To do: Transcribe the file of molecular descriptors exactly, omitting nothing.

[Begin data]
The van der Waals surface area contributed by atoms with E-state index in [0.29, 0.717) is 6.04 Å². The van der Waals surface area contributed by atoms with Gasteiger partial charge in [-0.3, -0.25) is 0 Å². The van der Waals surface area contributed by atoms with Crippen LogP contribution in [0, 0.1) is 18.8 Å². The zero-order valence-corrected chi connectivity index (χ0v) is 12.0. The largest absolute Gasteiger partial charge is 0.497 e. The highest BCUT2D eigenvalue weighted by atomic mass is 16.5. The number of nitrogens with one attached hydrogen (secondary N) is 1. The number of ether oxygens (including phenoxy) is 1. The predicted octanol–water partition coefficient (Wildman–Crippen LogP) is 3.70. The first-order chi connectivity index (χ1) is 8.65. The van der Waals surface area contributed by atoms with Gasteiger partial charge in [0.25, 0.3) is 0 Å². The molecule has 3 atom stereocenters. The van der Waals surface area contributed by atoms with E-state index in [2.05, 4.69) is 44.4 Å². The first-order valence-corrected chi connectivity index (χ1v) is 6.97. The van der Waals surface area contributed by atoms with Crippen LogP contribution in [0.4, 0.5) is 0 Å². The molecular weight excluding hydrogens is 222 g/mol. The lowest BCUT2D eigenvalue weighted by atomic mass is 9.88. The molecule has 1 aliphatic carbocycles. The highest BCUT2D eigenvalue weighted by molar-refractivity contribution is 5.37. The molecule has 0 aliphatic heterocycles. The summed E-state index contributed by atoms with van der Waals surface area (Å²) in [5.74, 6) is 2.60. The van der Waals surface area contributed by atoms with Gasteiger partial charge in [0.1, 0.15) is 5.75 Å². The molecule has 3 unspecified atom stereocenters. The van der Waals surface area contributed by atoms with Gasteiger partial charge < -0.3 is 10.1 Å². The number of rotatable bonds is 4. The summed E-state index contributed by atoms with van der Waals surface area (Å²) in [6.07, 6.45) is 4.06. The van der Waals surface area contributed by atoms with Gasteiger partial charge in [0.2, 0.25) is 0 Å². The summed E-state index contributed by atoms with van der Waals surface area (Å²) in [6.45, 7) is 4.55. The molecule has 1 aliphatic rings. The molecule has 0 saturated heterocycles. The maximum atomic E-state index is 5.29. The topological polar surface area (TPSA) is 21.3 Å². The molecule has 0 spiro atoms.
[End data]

The van der Waals surface area contributed by atoms with E-state index in [0.29, 0.717) is 6.04 Å². The van der Waals surface area contributed by atoms with Gasteiger partial charge in [-0.3, -0.25) is 0 Å². The van der Waals surface area contributed by atoms with Crippen LogP contribution in [0, 0.1) is 18.8 Å². The zero-order valence-corrected chi connectivity index (χ0v) is 12.0. The largest absolute Gasteiger partial charge is 0.497 e. The highest BCUT2D eigenvalue weighted by atomic mass is 16.5. The number of nitrogens with one attached hydrogen (secondary N) is 1. The number of ether oxygens (including phenoxy) is 1. The predicted octanol–water partition coefficient (Wildman–Crippen LogP) is 3.70. The first-order chi connectivity index (χ1) is 8.65. The van der Waals surface area contributed by atoms with Gasteiger partial charge in [0.25, 0.3) is 0 Å². The molecule has 3 atom stereocenters. The van der Waals surface area contributed by atoms with E-state index in [2.05, 4.69) is 44.4 Å². The first-order valence-corrected chi connectivity index (χ1v) is 6.97. The van der Waals surface area contributed by atoms with Crippen LogP contribution in [0.4, 0.5) is 0 Å². The molecular weight excluding hydrogens is 222 g/mol. The lowest BCUT2D eigenvalue weighted by atomic mass is 9.88. The molecule has 1 aliphatic carbocycles. The highest BCUT2D eigenvalue weighted by molar-refractivity contribution is 5.37. The molecule has 0 aliphatic heterocycles. The summed E-state index contributed by atoms with van der Waals surface area (Å²) in [5.74, 6) is 2.60. The van der Waals surface area contributed by atoms with Gasteiger partial charge in [0.1, 0.15) is 5.75 Å². The molecule has 3 unspecified atom stereocenters. The van der Waals surface area contributed by atoms with Gasteiger partial charge < -0.3 is 10.1 Å². The number of rotatable bonds is 4. The summed E-state index contributed by atoms with van der Waals surface area (Å²) in [6.07, 6.45) is 4.06. The van der Waals surface area contributed by atoms with Gasteiger partial charge in [0.2, 0.25) is 0 Å². The summed E-state index contributed by atoms with van der Waals surface area (Å²) in [6.45, 7) is 4.55. The molecule has 1 aliphatic rings. The molecule has 0 saturated heterocycles. The maximum atomic E-state index is 5.29. The topological polar surface area (TPSA) is 21.3 Å². The molecule has 0 spiro atoms.